Jackpotting Attackers Are Back In Action, Belgium’s Argenta Bank Targeted
Jackpotting attack, also known as a logical attack, can turn any ATM machine into a cash spewing machine. This sophisticated crime requires specific knowledge and technical skills to decipher the workings of an ATM machine. The most recent attacks were seen in Belgium, where hackers were targeting ATMs to spit out money.
Jackpotting attackers target Belgium
Some hackers recently attempted jackpotting attacks on a Belgian financial institution, making it the first-ever known jackpotting attack in the country.
- Belgium’s Argenta bank was targeted by a jackpotting attack, after which it had to close down 143 of its cash machines.
- Cybercriminals attempted to target machines in the Roeslare city and the Ingelmunster city on two consecutive days.
- Attackers mainly targeted the ATM machines manufactured by Diebold Nixdorf, forcing the ATM machines to spew out all of its cash for the attackers.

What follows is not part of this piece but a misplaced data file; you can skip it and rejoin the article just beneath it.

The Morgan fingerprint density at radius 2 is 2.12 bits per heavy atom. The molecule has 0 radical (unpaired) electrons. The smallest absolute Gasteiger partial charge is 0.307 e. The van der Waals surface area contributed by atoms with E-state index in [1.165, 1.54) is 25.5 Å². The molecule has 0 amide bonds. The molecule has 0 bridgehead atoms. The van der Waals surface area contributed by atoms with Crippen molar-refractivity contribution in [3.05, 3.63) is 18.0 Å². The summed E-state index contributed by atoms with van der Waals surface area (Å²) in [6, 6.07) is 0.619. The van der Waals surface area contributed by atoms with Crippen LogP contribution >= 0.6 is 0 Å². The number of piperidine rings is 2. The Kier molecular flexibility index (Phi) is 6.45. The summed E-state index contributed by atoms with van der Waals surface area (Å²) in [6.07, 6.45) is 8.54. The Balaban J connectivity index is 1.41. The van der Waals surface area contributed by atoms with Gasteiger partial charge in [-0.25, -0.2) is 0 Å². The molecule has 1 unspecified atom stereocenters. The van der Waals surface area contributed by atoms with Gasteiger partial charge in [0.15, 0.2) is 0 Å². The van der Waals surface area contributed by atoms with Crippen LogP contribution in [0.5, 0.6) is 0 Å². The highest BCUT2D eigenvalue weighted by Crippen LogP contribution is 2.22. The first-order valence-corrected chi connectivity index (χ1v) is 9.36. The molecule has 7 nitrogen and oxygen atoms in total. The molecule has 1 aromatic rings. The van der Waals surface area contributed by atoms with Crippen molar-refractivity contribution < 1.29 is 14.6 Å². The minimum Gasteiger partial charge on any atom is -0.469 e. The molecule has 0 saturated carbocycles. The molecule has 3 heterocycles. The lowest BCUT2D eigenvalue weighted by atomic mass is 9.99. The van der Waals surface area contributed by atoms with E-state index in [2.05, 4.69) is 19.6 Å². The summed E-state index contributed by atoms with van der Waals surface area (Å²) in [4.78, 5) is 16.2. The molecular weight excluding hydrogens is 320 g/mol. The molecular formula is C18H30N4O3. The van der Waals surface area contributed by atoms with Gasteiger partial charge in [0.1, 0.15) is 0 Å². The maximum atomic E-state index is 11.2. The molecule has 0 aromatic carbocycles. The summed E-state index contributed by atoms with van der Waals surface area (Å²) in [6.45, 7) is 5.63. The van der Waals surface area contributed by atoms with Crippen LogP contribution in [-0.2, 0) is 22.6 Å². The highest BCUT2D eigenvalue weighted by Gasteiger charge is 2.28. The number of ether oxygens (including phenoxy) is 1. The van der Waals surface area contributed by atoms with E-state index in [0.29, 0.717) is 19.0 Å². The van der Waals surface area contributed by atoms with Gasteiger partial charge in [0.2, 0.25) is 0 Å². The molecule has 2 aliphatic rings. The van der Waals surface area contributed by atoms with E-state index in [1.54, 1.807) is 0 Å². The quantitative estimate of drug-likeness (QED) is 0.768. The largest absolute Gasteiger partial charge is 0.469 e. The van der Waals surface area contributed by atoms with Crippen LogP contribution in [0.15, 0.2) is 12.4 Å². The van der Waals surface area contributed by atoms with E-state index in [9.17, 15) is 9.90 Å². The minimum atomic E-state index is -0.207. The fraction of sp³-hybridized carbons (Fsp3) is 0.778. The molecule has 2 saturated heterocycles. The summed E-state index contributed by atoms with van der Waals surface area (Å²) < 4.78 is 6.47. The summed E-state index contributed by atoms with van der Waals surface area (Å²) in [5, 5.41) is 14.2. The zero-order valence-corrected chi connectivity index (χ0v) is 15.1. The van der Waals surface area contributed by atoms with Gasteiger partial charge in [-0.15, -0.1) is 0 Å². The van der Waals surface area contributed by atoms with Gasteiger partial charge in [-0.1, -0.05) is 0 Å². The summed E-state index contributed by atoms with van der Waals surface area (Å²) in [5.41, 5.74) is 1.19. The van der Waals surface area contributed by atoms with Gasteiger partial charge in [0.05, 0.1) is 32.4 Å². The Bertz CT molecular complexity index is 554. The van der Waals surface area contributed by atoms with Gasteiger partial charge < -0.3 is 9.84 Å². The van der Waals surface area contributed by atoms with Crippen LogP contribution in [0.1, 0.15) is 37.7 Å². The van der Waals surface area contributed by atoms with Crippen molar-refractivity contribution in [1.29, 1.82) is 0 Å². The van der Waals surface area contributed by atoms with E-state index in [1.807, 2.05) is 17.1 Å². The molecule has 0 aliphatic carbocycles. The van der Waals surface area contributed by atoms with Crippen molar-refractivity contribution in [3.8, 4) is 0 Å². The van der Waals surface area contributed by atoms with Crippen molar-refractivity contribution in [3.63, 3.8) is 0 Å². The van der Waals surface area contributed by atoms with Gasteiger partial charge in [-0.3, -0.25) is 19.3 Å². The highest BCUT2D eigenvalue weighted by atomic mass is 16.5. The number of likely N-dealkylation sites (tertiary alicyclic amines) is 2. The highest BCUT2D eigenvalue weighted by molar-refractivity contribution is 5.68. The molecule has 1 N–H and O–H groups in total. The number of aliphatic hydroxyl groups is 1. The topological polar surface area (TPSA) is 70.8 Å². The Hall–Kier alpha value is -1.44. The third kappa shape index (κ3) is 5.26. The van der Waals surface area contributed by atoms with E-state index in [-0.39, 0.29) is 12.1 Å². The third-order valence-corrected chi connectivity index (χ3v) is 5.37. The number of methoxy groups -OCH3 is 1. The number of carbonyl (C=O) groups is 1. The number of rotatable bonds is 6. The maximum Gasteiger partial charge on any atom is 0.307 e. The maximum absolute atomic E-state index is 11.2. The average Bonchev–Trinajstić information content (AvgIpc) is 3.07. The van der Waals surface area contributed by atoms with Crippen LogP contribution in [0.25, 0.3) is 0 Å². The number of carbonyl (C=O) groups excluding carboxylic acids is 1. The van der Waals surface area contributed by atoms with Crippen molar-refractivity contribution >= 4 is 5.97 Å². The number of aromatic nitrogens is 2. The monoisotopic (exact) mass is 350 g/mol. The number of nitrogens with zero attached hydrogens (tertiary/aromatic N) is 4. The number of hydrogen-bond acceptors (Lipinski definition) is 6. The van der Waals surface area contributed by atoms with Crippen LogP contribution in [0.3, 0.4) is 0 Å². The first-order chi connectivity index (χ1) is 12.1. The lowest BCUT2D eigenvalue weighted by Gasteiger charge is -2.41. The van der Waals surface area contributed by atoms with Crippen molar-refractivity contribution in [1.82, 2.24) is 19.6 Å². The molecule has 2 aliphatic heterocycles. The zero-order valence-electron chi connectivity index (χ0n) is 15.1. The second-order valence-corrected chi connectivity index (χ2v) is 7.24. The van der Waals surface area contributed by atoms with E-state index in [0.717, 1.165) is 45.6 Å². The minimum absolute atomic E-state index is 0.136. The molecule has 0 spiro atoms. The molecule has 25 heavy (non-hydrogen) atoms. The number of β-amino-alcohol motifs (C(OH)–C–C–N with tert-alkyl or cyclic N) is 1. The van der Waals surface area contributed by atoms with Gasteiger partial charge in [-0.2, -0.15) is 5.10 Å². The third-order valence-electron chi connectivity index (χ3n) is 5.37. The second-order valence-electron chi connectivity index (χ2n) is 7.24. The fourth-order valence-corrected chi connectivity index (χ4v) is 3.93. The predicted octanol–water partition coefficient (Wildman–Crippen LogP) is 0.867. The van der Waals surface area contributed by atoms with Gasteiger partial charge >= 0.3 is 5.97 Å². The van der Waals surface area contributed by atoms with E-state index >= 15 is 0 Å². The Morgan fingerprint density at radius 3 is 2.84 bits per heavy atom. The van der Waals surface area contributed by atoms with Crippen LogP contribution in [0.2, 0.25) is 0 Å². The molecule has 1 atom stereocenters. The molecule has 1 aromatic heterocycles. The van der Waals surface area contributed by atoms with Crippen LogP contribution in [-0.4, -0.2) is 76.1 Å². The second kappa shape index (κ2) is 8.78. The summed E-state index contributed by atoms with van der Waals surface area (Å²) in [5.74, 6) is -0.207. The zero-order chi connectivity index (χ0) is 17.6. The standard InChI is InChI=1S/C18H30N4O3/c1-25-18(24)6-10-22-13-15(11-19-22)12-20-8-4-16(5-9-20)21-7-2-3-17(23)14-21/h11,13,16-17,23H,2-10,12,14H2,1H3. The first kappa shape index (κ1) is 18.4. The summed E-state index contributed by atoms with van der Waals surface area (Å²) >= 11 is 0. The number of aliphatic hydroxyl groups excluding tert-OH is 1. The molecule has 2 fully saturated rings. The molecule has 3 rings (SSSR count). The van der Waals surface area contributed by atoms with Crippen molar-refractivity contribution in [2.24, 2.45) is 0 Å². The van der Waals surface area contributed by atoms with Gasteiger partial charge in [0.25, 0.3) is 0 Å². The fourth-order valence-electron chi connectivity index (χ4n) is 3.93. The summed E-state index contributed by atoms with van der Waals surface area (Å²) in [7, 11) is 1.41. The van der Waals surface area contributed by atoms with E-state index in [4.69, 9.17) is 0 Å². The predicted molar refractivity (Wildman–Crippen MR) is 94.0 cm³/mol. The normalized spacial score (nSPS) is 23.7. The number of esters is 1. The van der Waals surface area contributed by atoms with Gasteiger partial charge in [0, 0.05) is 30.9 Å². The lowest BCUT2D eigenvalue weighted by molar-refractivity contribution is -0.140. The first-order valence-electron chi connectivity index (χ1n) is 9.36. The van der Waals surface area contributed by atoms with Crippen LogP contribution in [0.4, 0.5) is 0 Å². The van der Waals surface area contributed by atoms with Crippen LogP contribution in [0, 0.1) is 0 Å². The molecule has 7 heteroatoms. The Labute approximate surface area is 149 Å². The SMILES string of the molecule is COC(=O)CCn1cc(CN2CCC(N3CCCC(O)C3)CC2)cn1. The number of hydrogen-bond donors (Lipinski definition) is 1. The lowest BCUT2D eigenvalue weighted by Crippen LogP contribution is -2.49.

Recent Jackpotting attacks
In the past few years, attackers have been using malware or other various tricks to carry out Jackpotting attacks on ATM machines.
- In July 2019, it was disclosed that the hacker group dubbed ‘Silence’ had targeted the Dutch Bangla Bank Limited in Bangladesh via jackpotting attacks and allegedly stole $3 million.
- In February 2019, an ATM malware dubbed WinPot was discovered, which was designed to target the ATM machines of an unnamed vendor, and which even provided visual indicators of the targeted ATM's cassettes.
ATM attack trends
ATM jackpotting has been a slow but steady attack method used by the attackers. A report by the European Association for Secure Transactions (EAST) highlights some interesting trends related to this attack method:
- In the first half of 2019, the attempts of jackpotting attacks across European banks failed miserably, with criminal gangs making less than €1,000 from only one single successful robbery.
- ATM malware and logical attacks against ATMs were down 43% (from 61 to 35) in this duration, mainly because these attacks require expensive tools, and take a long time time to execute.